Stomach surgery can reverse Type 2 diabetes even in people with severe disease, reducing or eliminating their reliance on insulin and other medicines, two highly anticipated studies reported Monday.
Surgery or surgery combined with medication helped patients more than medicine alone, the studies also found.
With the number of diabetes patients soaring in the United States, physicians are searching for new ways to combat the expensive, chronic disease that can lead to strokes, foot amputations, blindness and other problems that can reduce life expectancy by a decade or more.
The studies tested three types of surgery that reduce the size of the stomach and bypass part of the small intestine.
In the first study, conducted at the Cleveland Clinic, some 40 percent of patients who had surgery had much better control of their blood sugar, while just 12 percent of patients who did not have the operation obtained that good outcome.
The second study, conducted in Italy, achieved even better results. Gastric bypass surgery put 75 percent of patients into full remission from diabetes, while a more extreme type of surgery that bypasses more of the intestines, biliopancreatic diversion, led to a 95 percent remission rate.
“With these operations, we could take people with diabetes who are just barely obese . . . and put diabetes in full remission,” said surgeon Thomas Magnuson of Johns Hopkins University School of Medicine in Baltimore, who was not involved in either study.
Some surgeons began offering stomach surgery for diabetes in the mid-1990s, but the two new studies are the first high-quality studies that compare surgery with medical therapy. Patients in the studies were randomly selected for surgery — a hallmark of a high-quality study.
“There’s been reluctance for diabetes thought leaders to embrace surgery,” said Philip Schauer, a surgeon at the Cleveland Clinic who led one of the new studies, published online Monday in the New England Journal of Medicine.
For instance, the American Diabetes Association did not list surgery as an option in their treatment guidelines until 2009.
Schauer said surgery is now becoming more common and that the new studies highlight the best candidates: patients who try dieting, exercise and drug therapy but still have out-of-control blood sugar.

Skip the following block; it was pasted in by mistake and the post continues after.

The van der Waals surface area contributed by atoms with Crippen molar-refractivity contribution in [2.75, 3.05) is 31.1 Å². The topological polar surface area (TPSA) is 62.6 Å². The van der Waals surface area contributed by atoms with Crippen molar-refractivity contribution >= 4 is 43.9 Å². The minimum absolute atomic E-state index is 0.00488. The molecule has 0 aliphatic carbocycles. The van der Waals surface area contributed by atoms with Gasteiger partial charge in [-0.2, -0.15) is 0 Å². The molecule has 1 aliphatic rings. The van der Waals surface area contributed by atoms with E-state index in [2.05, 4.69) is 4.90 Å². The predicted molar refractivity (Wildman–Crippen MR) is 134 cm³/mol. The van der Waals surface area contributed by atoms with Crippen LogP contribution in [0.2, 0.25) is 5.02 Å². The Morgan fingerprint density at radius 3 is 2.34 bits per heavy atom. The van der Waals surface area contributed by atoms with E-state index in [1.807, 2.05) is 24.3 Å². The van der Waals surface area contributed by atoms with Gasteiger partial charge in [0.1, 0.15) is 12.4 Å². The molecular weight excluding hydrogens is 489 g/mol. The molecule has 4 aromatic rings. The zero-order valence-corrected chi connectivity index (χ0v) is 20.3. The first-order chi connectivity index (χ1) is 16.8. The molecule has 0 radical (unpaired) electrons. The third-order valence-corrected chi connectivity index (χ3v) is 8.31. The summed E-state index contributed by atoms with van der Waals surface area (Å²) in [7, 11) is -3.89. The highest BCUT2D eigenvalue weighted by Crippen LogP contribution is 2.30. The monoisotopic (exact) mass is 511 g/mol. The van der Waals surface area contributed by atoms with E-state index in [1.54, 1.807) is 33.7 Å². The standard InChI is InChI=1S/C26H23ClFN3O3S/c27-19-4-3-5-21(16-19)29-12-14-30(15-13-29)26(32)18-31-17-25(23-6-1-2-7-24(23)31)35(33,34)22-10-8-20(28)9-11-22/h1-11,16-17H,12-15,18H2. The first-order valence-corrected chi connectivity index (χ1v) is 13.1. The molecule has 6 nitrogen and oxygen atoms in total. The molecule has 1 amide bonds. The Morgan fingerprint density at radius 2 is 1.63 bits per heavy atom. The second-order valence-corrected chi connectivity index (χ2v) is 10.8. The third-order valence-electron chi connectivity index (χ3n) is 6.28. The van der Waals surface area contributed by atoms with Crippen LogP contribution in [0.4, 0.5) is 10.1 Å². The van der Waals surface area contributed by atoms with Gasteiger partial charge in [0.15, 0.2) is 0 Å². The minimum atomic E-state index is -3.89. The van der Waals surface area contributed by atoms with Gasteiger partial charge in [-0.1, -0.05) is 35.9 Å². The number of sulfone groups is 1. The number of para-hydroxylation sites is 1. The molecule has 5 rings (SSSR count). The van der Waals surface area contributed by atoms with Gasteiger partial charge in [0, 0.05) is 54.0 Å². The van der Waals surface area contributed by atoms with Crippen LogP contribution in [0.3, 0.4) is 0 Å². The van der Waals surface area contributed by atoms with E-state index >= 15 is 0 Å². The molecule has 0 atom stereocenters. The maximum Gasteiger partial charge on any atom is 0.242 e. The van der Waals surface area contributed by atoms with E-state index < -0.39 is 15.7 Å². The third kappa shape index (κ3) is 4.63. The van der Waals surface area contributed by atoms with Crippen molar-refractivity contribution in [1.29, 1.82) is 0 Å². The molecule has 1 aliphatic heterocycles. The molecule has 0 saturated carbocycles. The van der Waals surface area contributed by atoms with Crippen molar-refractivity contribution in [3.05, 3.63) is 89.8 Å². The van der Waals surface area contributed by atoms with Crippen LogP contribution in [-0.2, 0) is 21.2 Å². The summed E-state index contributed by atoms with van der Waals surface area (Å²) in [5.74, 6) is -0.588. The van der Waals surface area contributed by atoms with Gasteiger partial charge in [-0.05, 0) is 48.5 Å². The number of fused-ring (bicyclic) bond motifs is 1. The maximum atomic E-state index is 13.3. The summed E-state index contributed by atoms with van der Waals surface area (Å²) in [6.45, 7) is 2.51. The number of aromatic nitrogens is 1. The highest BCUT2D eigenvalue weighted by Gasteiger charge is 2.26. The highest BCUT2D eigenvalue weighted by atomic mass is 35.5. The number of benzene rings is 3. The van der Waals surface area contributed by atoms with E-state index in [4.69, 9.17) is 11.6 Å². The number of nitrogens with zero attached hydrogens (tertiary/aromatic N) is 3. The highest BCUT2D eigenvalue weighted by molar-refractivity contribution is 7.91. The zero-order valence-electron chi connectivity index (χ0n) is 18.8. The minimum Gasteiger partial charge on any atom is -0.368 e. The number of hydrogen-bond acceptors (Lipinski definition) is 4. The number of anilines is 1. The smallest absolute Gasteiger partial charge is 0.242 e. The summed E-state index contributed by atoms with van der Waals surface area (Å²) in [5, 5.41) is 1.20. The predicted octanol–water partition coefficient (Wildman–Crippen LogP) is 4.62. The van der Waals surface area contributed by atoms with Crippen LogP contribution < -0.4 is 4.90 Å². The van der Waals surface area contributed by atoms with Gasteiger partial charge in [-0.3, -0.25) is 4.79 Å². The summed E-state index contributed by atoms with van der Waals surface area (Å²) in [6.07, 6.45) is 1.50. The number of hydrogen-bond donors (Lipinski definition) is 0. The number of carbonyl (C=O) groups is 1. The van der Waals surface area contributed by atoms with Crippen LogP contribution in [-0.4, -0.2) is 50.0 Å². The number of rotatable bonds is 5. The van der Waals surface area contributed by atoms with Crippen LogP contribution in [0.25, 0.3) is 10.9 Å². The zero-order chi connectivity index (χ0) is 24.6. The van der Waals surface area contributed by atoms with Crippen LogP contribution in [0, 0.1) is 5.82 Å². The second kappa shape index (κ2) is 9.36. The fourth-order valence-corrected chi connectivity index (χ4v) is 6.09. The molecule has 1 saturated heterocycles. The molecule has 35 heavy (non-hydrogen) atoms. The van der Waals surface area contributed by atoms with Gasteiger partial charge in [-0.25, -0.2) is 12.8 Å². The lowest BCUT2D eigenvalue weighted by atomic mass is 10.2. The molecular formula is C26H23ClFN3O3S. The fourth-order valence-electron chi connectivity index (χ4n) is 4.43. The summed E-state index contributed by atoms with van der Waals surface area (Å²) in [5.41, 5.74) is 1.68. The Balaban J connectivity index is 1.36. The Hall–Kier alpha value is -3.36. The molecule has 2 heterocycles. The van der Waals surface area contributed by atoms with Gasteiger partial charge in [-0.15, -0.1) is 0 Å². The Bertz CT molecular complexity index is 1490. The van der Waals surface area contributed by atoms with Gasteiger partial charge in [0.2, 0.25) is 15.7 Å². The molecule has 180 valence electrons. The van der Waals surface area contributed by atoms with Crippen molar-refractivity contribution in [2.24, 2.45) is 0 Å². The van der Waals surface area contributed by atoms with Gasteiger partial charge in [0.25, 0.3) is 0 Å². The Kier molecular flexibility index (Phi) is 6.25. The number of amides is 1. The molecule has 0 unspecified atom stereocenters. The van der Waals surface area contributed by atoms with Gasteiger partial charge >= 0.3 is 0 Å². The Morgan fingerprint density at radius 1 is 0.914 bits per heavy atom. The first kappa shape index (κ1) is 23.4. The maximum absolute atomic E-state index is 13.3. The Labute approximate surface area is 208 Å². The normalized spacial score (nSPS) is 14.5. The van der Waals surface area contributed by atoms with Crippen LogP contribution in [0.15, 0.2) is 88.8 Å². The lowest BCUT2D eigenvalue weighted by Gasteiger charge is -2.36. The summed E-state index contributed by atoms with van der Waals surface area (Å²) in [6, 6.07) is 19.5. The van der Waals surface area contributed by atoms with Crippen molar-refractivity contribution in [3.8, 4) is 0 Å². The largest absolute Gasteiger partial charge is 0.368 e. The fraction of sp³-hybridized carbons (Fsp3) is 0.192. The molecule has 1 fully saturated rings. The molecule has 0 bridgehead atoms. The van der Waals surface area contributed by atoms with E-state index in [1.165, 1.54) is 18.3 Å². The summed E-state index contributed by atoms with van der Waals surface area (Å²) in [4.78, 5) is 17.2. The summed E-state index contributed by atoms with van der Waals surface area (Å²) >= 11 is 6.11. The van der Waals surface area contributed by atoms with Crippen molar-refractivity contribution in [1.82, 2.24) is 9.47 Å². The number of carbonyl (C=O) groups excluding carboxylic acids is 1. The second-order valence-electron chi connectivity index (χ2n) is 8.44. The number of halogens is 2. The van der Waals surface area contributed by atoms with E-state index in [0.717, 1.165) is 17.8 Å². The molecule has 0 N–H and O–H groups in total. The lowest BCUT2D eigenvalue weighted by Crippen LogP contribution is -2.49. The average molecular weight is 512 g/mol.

“More than 50 percent of patients with Type 2 [diabetes] are not in good blood sugar control,” Schauer said. “The current strategy is not working well for them.”
The ADA now lists surgery as an option for obese patients, as do guidelines from the National Institutes of Health. “People who have quite marked obesity who have diabetes that fails to respond to lifestyle [changes] and medication should be considered for surgery,” said Vivian Fonseca, president for medicine and science at ADA. “But it’s not for everyone.”
Heather Britton of Bay Village, Ohio, is one success story. The 57-year-old computer programmer watched relatives succumb to early deaths from the disease. And as her own diabetes progressed, her physicians heaped on medications for high cholesterol and high blood pressure on top of her diabetes pills. And yet, her blood sugar stayed high, wrecking the mental focus she needed at her job.
“It was raging out of control,” she said of her diabetes. “I felt like I was going down a predetermined path like mother and grandmother, just waiting for my stroke to happen.”
Britton had never heard of surgery for diabetes until her physician told her about the Cleveland Clinic study. Her body-mass index of 35, which is considered obese, made her eligible.
Britton had gastric bypass surgery in January 2009. By April, her doctors had taken her off all of her medications. She also began walking five days a week and eating less. She lost 80 pounds.
“It was awesome. I was feeling much better,” she says.
The downside: For Britton, certain foods, including milk, peanut butter and yeast, trigger unpleasant symptoms, like hot flashes and diarrhea — a potential side effect of the surgery.
The complication rates for surgery were low in the two studies, but a few patients did need to be reoperated on, and some suffered anemia and osteoporosis, a sign that certain nutrients were being poorly absorbed by the digestive tract.
Insurance coverage of surgery for diabetes is not universal. Most plans offer it, but others don’t. Medicaid will cover it if deemed “medically necessary,” but definitions of that vary by state. Schauer said he turns down 1,000 patients a year who could benefit from surgery but who have no way of paying the $20,000 to $25,000 the operation costs.
The studies are continuing to follow the patients for five years to see whether the benefits of surgery are sustained.
Besides reducing caloric intake and helping patients drop weight, stomach surgery also triggers hormonal changes that help patients better control blood sugar, Magnuson said.
“Some people will say it’s an extreme solution,” said Steven E. Nissen, a Cleveland Clinic cardiologist involved in the study there. “But it’s an extreme problem.”